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L.A. County Health Services Still Falter Despite U.S. Aid : Supervisors should heed warnings in UCLA report

September 28, 1997

Despite having received $536 million in federal emergency funding since 1995 to expand preventive and primary care services, Los Angeles County's Department of Health Services continues to be plagued by what a new UCLA report calls an inability to perform basic public health care functions like monitoring epidemics and offering community health and disease prevention programs.

The failure of the federal aid to ease the problems should send a clear message to the county Board of Supervisors, which will open hearings Tuesday on the UCLA report: Simply using money to patch holes in a rickety ship will never be enough to keep it from sinking, only a thorough overhaul will do.

The UCLA study points out that the county, in struggling to protect its emergency care operations, has given short shrift to its preventive public health programs. The point is undebatable, for L.A. County's appropriations for such programs have declined 24% since 1992.

The supervisors must be careful to ensure that any new dollars they allocate to public health programs are tied to the swift implementation of reforms. The most critically needed of these reforms is the granting of more authority to the department's district health officers, or DHOs. While DHOs are technically responsible for identifying and meeting health needs in their communities, the UCLA study says they lack the information, authority, training and budgets to do so. Thus most public health decisions are made at Department of Health Services headquarters, which is increasingly unable to keep track of the county's burgeoning, ethnically diverse population. So it should not be surprising that public health problems have been escalating since 1988, when a measles epidemic struck hundreds of children, killing 40, largely because the county lacked a good system for immunizing preschool children.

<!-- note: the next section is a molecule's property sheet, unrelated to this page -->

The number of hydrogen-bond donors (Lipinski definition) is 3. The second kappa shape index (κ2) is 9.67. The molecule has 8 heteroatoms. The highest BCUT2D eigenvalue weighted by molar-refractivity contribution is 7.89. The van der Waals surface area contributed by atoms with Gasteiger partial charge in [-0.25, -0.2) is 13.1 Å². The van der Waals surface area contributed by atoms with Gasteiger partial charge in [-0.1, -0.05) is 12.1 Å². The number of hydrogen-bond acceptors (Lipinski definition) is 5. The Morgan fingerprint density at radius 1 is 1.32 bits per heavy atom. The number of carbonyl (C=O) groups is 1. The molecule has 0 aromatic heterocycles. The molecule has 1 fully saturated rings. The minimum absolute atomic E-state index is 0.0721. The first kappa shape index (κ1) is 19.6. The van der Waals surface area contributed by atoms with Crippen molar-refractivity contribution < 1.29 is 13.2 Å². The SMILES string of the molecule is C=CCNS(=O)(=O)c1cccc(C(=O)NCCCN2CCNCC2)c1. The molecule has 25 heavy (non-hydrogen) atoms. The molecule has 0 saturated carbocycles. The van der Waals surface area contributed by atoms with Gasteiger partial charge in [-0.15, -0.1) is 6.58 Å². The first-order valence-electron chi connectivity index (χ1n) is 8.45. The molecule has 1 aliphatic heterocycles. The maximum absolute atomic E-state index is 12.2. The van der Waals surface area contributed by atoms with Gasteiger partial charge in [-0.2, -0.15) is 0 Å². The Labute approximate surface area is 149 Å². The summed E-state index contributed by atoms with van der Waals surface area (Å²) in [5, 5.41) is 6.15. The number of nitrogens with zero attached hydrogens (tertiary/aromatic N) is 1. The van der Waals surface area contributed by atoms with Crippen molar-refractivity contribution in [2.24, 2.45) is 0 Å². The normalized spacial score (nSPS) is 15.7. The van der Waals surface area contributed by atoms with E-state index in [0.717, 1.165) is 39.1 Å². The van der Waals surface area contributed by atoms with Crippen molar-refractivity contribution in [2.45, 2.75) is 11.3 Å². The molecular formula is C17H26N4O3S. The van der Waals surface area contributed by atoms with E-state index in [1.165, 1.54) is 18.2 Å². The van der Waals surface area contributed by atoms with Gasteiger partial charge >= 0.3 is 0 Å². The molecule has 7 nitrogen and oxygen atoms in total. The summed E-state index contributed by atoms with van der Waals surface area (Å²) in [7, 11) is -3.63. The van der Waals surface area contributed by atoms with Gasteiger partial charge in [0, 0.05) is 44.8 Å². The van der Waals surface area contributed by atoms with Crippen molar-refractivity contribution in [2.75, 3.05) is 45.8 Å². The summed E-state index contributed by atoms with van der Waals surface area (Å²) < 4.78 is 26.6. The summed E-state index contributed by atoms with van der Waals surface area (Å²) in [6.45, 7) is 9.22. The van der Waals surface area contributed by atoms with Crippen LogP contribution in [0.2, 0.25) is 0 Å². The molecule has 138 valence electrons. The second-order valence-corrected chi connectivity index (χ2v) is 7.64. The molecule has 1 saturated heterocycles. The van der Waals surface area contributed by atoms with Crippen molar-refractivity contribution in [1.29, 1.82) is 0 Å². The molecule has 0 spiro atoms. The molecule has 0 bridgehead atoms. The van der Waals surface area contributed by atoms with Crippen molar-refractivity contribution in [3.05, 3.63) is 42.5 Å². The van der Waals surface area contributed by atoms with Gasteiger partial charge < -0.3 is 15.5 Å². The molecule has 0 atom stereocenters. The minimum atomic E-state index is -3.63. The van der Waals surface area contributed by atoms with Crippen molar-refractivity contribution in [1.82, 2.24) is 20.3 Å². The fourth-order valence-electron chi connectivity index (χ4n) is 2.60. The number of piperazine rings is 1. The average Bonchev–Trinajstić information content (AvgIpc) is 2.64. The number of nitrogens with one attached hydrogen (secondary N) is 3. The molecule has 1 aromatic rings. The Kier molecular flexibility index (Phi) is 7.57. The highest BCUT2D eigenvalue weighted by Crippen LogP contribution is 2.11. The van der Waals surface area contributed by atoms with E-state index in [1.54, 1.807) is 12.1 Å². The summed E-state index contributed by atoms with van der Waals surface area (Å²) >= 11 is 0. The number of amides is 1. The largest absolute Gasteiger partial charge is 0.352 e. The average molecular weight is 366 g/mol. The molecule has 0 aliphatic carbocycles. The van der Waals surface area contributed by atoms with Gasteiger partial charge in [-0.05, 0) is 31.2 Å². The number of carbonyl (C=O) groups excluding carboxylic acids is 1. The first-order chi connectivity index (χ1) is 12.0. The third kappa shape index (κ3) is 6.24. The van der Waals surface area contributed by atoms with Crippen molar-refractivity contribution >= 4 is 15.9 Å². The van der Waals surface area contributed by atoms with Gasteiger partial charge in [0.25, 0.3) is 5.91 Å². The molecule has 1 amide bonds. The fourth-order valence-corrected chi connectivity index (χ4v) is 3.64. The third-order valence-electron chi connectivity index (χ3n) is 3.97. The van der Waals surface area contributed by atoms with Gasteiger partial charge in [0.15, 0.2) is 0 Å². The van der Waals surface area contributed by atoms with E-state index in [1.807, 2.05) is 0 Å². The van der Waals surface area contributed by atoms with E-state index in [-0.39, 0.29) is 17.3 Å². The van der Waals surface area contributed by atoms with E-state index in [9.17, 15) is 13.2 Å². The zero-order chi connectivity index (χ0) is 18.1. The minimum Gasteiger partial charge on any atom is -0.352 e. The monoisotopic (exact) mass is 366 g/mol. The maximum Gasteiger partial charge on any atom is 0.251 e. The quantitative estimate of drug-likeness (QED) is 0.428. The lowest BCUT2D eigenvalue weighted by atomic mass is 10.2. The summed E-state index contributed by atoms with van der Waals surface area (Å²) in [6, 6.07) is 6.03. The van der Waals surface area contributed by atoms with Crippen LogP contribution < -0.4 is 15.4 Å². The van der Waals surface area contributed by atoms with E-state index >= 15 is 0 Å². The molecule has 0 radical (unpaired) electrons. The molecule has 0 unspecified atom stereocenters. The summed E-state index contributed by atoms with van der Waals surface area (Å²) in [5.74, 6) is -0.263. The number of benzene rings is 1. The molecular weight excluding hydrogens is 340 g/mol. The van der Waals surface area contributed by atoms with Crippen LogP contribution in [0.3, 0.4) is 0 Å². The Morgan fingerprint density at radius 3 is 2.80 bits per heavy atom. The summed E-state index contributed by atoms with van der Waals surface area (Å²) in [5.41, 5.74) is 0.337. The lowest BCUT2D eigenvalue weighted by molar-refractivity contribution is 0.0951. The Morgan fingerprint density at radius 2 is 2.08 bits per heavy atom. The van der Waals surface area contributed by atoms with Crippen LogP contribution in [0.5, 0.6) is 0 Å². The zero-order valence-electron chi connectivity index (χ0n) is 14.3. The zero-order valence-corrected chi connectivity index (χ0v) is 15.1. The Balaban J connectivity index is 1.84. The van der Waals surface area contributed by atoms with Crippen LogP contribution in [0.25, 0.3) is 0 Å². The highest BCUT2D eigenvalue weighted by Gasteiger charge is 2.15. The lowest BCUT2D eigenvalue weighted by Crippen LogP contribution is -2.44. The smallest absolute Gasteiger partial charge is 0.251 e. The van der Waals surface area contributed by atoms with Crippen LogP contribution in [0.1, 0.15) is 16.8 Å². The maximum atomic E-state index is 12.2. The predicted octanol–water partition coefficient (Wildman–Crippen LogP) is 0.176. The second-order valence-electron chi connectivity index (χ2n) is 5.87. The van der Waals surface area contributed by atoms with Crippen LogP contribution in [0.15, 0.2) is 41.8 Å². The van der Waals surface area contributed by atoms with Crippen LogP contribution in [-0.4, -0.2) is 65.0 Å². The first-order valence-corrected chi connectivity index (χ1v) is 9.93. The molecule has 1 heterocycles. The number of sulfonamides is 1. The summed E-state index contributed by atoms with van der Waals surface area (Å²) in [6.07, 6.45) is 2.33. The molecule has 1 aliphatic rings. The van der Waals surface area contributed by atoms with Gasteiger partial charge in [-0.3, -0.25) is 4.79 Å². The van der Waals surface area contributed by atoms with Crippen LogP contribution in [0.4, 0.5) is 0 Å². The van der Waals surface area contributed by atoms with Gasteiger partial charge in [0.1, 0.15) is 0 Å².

The most effective public health innovations in the United States in recent years have spun not out of lumbering, centralized bureaucracies but rather from empowered community-based public health officers sensitive to specific health needs. One partial model for change is San Diego County. Its system is far from perfect, for it extends services only to those who meet overly restrictive "medical severity" tests. But the county has won deserved recognition for economically providing important public health services by freeing community-based outpatient clinics from the kind of governmental red tape that prevents many Los Angeles health leaders from exploiting a variety of private and public funding sources.

Unlike the county's emergency medical services, which are often glamorized on television, its public health programs operate in relative obscurity. As the director of the UCLA study, Dr. Lester Breslow, put it, "Public health is responsible for a lot of things that don't happen, and it can be difficult to arouse people's concern about things that don't happen."

When they begin discussing the study this week, the supervisors should remember Breslow's words.

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